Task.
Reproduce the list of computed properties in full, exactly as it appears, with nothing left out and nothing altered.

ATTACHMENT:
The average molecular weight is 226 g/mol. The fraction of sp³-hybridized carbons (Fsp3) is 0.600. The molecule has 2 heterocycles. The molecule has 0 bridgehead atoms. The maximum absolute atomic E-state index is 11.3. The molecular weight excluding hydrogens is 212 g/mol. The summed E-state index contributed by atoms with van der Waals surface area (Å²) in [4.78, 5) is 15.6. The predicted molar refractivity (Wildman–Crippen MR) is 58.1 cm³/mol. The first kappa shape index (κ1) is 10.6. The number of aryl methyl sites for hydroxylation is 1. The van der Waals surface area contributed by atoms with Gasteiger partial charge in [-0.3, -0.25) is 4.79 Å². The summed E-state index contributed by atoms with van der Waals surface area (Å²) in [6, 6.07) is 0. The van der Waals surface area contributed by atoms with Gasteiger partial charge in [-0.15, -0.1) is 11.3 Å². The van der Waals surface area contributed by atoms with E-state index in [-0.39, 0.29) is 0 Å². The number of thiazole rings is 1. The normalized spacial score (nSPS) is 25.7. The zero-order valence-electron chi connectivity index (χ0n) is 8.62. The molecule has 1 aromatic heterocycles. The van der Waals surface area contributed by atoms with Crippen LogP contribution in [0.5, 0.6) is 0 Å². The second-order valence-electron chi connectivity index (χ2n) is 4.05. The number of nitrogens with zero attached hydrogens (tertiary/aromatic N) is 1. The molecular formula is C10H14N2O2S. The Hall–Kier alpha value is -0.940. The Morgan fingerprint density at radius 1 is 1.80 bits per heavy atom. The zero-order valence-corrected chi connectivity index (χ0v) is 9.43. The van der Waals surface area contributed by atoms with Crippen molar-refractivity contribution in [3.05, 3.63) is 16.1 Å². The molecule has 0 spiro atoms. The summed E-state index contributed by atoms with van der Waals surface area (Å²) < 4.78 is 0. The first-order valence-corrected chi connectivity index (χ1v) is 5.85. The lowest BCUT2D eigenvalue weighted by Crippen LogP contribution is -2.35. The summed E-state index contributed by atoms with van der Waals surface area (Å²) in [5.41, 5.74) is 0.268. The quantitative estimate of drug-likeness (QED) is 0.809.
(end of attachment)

The average molecular weight is 226 g/mol. The fraction of sp³-hybridized carbons (Fsp3) is 0.600. The molecule has 2 heterocycles. The molecule has 0 bridgehead atoms. The maximum absolute atomic E-state index is 11.3. The molecular weight excluding hydrogens is 212 g/mol. The summed E-state index contributed by atoms with van der Waals surface area (Å²) in [4.78, 5) is 15.6. The predicted molar refractivity (Wildman–Crippen MR) is 58.1 cm³/mol. The first kappa shape index (κ1) is 10.6. The number of aryl methyl sites for hydroxylation is 1. The van der Waals surface area contributed by atoms with Gasteiger partial charge in [-0.3, -0.25) is 4.79 Å². The summed E-state index contributed by atoms with van der Waals surface area (Å²) in [6, 6.07) is 0. The van der Waals surface area contributed by atoms with Gasteiger partial charge in [-0.15, -0.1) is 11.3 Å². The van der Waals surface area contributed by atoms with E-state index in [-0.39, 0.29) is 0 Å². The number of thiazole rings is 1. The normalized spacial score (nSPS) is 25.7. The zero-order valence-electron chi connectivity index (χ0n) is 8.62. The molecule has 1 aromatic heterocycles. The van der Waals surface area contributed by atoms with Crippen LogP contribution in [0.5, 0.6) is 0 Å². The second-order valence-electron chi connectivity index (χ2n) is 4.05. The number of nitrogens with zero attached hydrogens (tertiary/aromatic N) is 1. The molecular formula is C10H14N2O2S. The Hall–Kier alpha value is -0.940. The Morgan fingerprint density at radius 1 is 1.80 bits per heavy atom. The zero-order valence-corrected chi connectivity index (χ0v) is 9.43. The van der Waals surface area contributed by atoms with Crippen molar-refractivity contribution in [3.05, 3.63) is 16.1 Å². The molecule has 0 spiro atoms. The summed E-state index contributed by atoms with van der Waals surface area (Å²) < 4.78 is 0. The first-order valence-corrected chi connectivity index (χ1v) is 5.85. The lowest BCUT2D eigenvalue weighted by Crippen LogP contribution is -2.35. The summed E-state index contributed by atoms with van der Waals surface area (Å²) in [5.41, 5.74) is 0.268. The quantitative estimate of drug-likeness (QED) is 0.809.